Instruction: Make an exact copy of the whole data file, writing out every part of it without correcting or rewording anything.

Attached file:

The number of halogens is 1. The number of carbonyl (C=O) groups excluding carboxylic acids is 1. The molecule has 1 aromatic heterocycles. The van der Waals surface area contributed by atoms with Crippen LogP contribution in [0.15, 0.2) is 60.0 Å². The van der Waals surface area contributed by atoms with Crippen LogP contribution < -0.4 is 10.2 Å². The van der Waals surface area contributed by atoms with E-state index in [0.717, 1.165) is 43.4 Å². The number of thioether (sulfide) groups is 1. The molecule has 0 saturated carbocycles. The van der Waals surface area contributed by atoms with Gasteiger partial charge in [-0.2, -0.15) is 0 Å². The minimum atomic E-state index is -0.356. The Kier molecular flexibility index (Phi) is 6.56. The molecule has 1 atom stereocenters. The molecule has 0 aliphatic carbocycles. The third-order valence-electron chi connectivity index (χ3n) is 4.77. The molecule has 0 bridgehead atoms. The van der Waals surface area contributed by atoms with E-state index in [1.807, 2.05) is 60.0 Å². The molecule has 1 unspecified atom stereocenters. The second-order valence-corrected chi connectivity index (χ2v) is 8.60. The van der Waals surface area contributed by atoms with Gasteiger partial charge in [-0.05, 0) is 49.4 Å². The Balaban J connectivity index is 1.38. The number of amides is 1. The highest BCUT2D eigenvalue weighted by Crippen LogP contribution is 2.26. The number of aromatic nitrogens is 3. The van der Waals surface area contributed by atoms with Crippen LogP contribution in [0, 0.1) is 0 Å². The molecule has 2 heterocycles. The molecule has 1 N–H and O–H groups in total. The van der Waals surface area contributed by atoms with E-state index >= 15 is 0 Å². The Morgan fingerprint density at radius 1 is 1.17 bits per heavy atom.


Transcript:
The number of halogens is 1. The number of carbonyl (C=O) groups excluding carboxylic acids is 1. The molecule has 1 aromatic heterocycles. The van der Waals surface area contributed by atoms with Crippen LogP contribution in [0.15, 0.2) is 60.0 Å². The van der Waals surface area contributed by atoms with Crippen LogP contribution < -0.4 is 10.2 Å². The van der Waals surface area contributed by atoms with E-state index in [0.717, 1.165) is 43.4 Å². The number of thioether (sulfide) groups is 1. The molecule has 0 saturated carbocycles. The van der Waals surface area contributed by atoms with Gasteiger partial charge in [-0.2, -0.15) is 0 Å². The minimum atomic E-state index is -0.356. The Kier molecular flexibility index (Phi) is 6.56. The molecule has 1 atom stereocenters. The molecule has 0 aliphatic carbocycles. The third-order valence-electron chi connectivity index (χ3n) is 4.77. The molecule has 0 bridgehead atoms. The van der Waals surface area contributed by atoms with E-state index in [1.807, 2.05) is 60.0 Å². The molecule has 1 unspecified atom stereocenters. The second-order valence-corrected chi connectivity index (χ2v) is 8.60. The van der Waals surface area contributed by atoms with Gasteiger partial charge in [-0.05, 0) is 49.4 Å². The Balaban J connectivity index is 1.38. The number of amides is 1. The highest BCUT2D eigenvalue weighted by Crippen LogP contribution is 2.26. The number of aromatic nitrogens is 3. The van der Waals surface area contributed by atoms with Crippen LogP contribution in [0, 0.1) is 0 Å². The molecule has 2 heterocycles. The molecule has 1 N–H and O–H groups in total. The van der Waals surface area contributed by atoms with E-state index >= 15 is 0 Å². The Morgan fingerprint density at radius 1 is 1.17 bits per heavy atom.